Changing Voices

Guest post
by Melissa Bowersock

I’m a novelist by trade; the current count stands at nine. That count ranges over the various genres of action, romance, fantasy, western, spiritual and satire. As you can see, I like variety and I will tell any kind of story that grabs me by the throat, drags me to my chair and insists on being written down.

I’ve also learned that every story will demand a different voice. The romance novels will often have a more flowery style to them while the action stories are more clipped and direct. My spiritual novel, Goddess Rising, demanded an almost archaic voice, while my satire of romance novels, The Pits of Passion, bounced irreverently between gushing descriptions and off-the-cuff puns. The voices seem to arise naturally out of the story and require very little effort on my part.

So when I was inspired to write the true story of my aunt, an Army nurse and a prisoner-of-war during World War II, I thought, “No big deal.” I’m an author; I should be able to “auth” any kind of story there is, right?

Well, maybe.

I quickly found out that writing non-fiction was an entirely different ball game. While I was used to turning a story this way or that (or at least suggesting a direction; sometimes the characters had different ideas!), writing non-fiction meant staying rigorously aligned to the facts and not deviating for any reason. Because this was a family story as well as a true story, I felt doubly pressured to write as objectively as possible, neither embellishing nor diminishing the facts either for dramatic effect or for my own emotional comfort. Finding the right tone of voice for this project quickly became a challenge.

Except for the addition of some family stories, I had to become almost an observer, assuming a detached, journalistic voice. The fact of the matter was that I had no personal experience with any of the events about which I wrote (although I knew the people well enough), and there was no reason for me to pretend that I did. I was as much on the outside looking in as any of my readers. Luckily the research material I had at hand contained a wealth of information, so “all” I had to do was string it all together in a way that kept the amazing story moving toward its fated end.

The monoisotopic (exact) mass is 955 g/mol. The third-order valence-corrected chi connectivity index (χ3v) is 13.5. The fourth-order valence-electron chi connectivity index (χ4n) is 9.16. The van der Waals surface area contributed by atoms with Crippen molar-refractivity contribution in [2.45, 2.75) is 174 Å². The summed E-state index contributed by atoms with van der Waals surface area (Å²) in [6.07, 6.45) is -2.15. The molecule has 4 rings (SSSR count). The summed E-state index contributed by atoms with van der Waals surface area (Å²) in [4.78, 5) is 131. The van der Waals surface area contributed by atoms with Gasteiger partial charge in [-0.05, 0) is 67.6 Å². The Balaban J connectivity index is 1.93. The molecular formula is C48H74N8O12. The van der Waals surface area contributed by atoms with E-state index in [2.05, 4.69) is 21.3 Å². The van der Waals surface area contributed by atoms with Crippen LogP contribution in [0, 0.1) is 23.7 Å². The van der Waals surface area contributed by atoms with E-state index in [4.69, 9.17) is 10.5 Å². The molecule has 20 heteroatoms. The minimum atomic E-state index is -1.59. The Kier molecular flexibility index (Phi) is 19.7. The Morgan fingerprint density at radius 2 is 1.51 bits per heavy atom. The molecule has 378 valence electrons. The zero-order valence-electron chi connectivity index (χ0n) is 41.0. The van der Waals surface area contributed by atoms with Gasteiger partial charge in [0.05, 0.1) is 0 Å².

What I found liberating about writing non-fiction was the constraint.


Yes, that same constraint I mentioned earlier about sticking to the facts. Because the story was true and had already played out, I did not have to worry about the arc of the story, create the characters or figure out the resolution. It was similar to the security a child feels by having clearly defined boundaries. Yes, you may help yourself to a juice box from the refrigerator; no you may not play with the flame-thrower! Understanding these constraints left me free to laser in on the facts, assemble them in chronological order and connect them in as compelling and suspenseful a way as possible.

Interestingly enough, I found that I liked this non-fiction business. I enjoyed the challenge of hammering out the journalistic voice, of “reporting” on these events from one of the darkest times in our history. Of course, since this is a family story, it was also a labor of love, but I’ve realized that I will not shy away from another true story if it happens to capture my imagination.

Who knew?

Author: Melissa Bowersock

Melissa Bowersock is an eclectic, award-winning author who writes in a variety of fiction and non-fiction genres. She has been both traditionally and independently published and lives in a small community in northern Arizona. Learn more about Melissa from her Amazon author page and her blog.